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A white dress shirt, formerly the property of one Mr. R. A. Nidure, flapped and danced like a graceless bird as it fell through the open sky toward the outlaws far below. On the peak of a sandy hill the four stood, contemplating the two small traveling chests between them as gravity tugged the shirt ever downward. Kev, not a man especially known for complex thoughts, scratched his head and smiled blankly. Marla, not one for speculation, placed a broad-brimmed felt hat atop her head; no one noticed her hand shaking slightly. Aspen, the gang’s lockpick and cracksafe, flashed her straight, white teeth in a half-hidden smile at the chests, then walked away. The others watched her disappear behind some scrub, no doubt to touch up the make-up on her black eye and busted lip, and to brush some of the dust away.

The plummeting apparel, of course, had no say in the matter, as luck and complex aerodynamics deposited it atop the fourth outlaw’s head. Bunny, as the others called him, squealed as if pinched. The infernomancer was a squat, plump man, as mancers tended to be, dressed in a light blue robe with frayed, stained cuffs and an embroidered hem that nearly dragged the dusty ground. His first order of business upon landing had been to doff the breeches and leather jacket he’d worn during the descent. Oh, how he heated breeches. Bunny clawed at the shirt, ripping it from his face, gasping for breath.

“Oh, stop your fretting,” said Marla. The gunslinger adjusted the hat atop her stiff, dark red hair and looked pointedly at Kev. “So … what’s the plan?”

Kev, finding nothing of interest in his overgrown thicket of brown hair, shrugged and kicked a stone over the cliff. The actor still wore his chipper red porter’s uniform, strangely incongruous with his thick sideburns, like an dog wearing a bowtie. In the distant cerulean sky beyond, the white steam plume of the aerotrain cut a straight line toward the capital. “The plan. The plan. The plan.” With every repetition, Kev changed his inflection. “He had the map. I mean ... I don’t even know where we are.”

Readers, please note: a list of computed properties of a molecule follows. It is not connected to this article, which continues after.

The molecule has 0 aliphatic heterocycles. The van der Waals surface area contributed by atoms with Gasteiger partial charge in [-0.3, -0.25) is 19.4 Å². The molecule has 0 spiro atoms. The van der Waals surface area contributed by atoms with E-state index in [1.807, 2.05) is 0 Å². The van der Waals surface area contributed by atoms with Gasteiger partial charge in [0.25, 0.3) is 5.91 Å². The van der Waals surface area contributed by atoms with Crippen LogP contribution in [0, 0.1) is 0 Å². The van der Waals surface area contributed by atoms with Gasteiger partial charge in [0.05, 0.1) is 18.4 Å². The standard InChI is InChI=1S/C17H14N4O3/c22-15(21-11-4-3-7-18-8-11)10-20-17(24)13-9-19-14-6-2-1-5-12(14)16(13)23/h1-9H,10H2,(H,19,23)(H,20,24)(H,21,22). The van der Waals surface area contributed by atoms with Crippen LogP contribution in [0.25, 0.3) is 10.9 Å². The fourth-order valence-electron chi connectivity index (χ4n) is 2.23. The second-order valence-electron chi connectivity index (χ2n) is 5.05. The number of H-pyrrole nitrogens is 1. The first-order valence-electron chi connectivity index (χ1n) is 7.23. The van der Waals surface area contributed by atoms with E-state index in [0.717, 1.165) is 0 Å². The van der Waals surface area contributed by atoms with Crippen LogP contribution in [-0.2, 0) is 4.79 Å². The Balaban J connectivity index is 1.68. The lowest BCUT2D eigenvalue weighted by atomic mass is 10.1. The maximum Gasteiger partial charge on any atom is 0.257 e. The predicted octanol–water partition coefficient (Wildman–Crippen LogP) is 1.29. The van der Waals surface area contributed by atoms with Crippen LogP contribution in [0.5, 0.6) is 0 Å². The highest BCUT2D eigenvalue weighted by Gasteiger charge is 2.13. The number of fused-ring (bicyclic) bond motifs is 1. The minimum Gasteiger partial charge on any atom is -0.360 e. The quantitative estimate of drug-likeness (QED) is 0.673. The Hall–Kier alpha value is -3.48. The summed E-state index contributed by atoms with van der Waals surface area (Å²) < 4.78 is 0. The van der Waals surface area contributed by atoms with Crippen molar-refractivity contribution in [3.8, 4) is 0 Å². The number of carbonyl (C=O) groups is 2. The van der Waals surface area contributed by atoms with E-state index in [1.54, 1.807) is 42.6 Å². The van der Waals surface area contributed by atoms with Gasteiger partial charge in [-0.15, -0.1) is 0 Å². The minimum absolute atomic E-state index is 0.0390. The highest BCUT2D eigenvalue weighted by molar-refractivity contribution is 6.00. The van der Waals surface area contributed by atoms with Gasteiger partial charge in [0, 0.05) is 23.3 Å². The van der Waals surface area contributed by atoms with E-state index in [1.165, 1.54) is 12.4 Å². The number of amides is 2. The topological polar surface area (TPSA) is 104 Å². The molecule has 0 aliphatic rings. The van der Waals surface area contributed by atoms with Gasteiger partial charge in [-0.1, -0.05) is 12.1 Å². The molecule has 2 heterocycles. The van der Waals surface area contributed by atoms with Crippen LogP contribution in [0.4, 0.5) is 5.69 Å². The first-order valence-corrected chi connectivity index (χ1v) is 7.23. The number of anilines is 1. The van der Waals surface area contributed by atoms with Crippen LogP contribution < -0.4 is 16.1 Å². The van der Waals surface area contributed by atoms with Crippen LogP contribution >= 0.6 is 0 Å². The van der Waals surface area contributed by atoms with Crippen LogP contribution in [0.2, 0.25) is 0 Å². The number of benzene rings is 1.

Marla sighed through her nose and pulled her canvas duster around her thin frame and sat on the ground, crossing her legs. She leaned against a green boulder poking through the ground like a grimy fingernail. Her face was as locked as the two chests.

Their gunslinger was a dark-skinned Kot’o--half-Kot’o technically--from Totem. Like most Totemicks, Marla frowned on idle speculation and unwarranted panic. Coming from a city constantly under threat of Kuranzian bombardment had created a population that took pride in its ability to stay calm. Instead of clucking around the chest like chickens, she removed her pistol, a worn but reliable Colt Hex, from its holster and began cleaning it. She checked the empty chamber and focused on wiping the revolver with a stained silk cloth. Marla hadn’t struck the mancer as one for idle speculation or unwarranted panic.

Fingering the white dress shirt, Bunny looked from her to Kev. If Flint was gone, then who would lead them out of the hills? Flint was the man with the whole plan. And he was still aboard that aerotrain. The Bloody Kings, on their first job together, had lost their leader. The thought drew Bunny’s eyes back to the sky and that white plume. As predicted in the Totem Daily Herald, storm clouds amassed on the eastern horizon, and specks darted around the blue distance. Bunny couldn’t tell if they were hawks or something larger.

Kev snatched the shirt from Bunny’s hands, eliciting a squeak from the mancer. “What the hell, Bunny? You can’t get your clothes from a tailor or a shonky shop like the rest of us?” he asked with a laugh. It sounded only a little forced. Not the best performance. He held the shirt up to the sky.